• Relative Deprivation: This is the feeling of disadvantage or deprivation when comparing oneself to others in terms of possessions, societal status, or rights. This concept is intrinsically connected with social comparison theory by Leon Festinger.
  • Representativeness Heuristic: Introduced by Tversky and Kahneman, it refers to making decisions based on how much a new situation or case resembles our existing mental prototypes.
  • Scaffolding: Founded on Vygotsky’s work, scaffolding refers to the process where teachers or other skilled individuals help learners accomplish tasks they could not achieve on their own.
  • Self-Concept: The self-concept is an individual’s understanding and evaluation of their own behavior and abilities. Key contributions to the understanding of self-concept were made by psychologist Carl Rogers.
  • Self-Efficacy: Bandura defines self-efficacy as the belief in one’s abilities to succeed in a given endeavor. It forms a central concept in his social cognitive theory.
  • Self-Esteem: This indicates the degree to which one feels competent and valuable and is connected to Abraham Maslow’s theory of human motivation in the hierarchy of needs.
  • Self-fulfilling Prophecy: Robert K. Merton coined this term to explain how an individual’s expectations about another person or entity eventually result in that person or entity behaving in ways that confirm the expectations.
  • Self-Serving Bias: This is the tendency to attribute one’s successes to personal characteristics and failures to factors beyond one’s control. This concept is significant within the study of attribution theory.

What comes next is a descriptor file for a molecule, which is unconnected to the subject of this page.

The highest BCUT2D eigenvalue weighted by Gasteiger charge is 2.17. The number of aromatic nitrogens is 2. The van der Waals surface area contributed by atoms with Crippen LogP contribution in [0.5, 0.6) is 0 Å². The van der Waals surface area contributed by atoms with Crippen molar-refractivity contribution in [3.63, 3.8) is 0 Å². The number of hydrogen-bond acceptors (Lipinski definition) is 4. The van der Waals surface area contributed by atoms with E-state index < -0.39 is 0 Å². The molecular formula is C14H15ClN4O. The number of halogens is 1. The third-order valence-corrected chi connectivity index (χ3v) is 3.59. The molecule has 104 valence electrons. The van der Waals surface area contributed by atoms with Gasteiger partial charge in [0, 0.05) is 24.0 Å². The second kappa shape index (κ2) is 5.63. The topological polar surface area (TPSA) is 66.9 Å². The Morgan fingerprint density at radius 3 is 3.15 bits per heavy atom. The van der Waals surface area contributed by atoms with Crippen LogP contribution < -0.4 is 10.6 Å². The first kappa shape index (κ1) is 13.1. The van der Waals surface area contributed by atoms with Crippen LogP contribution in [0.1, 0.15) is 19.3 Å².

• Situated Learning: This is a learning theory developed by Jean Lave and Etienne Wenger, which proposes that learning is naturally tied to authentic activity, context, and culture.
  • Social Behavior: This refers to any behavior that has influence or is influenced by organisms living within a social system.
  • Social Cognition: Social cognition represents an individual’s capability to think and make sense out of the social world. It is the study of how people process social information, particularly its encoding, storage, retrieval, and application to social situations.
  • Social Development Theory: Lev Vygotsky developed the social development theory which emphasizes that cognitive development is a social process, and one’s cognitive competence is the result of social interactions.
  • Social Exchange Theory: This theoretical framework, proposed by George Homans, suggests that social behavior is a result of an exchange process where individuals weigh the costs and benefits of any action.
  • Social Facilitation: Norman Triplett is credited for this concept where an individual’s performance improves due to the presence of others.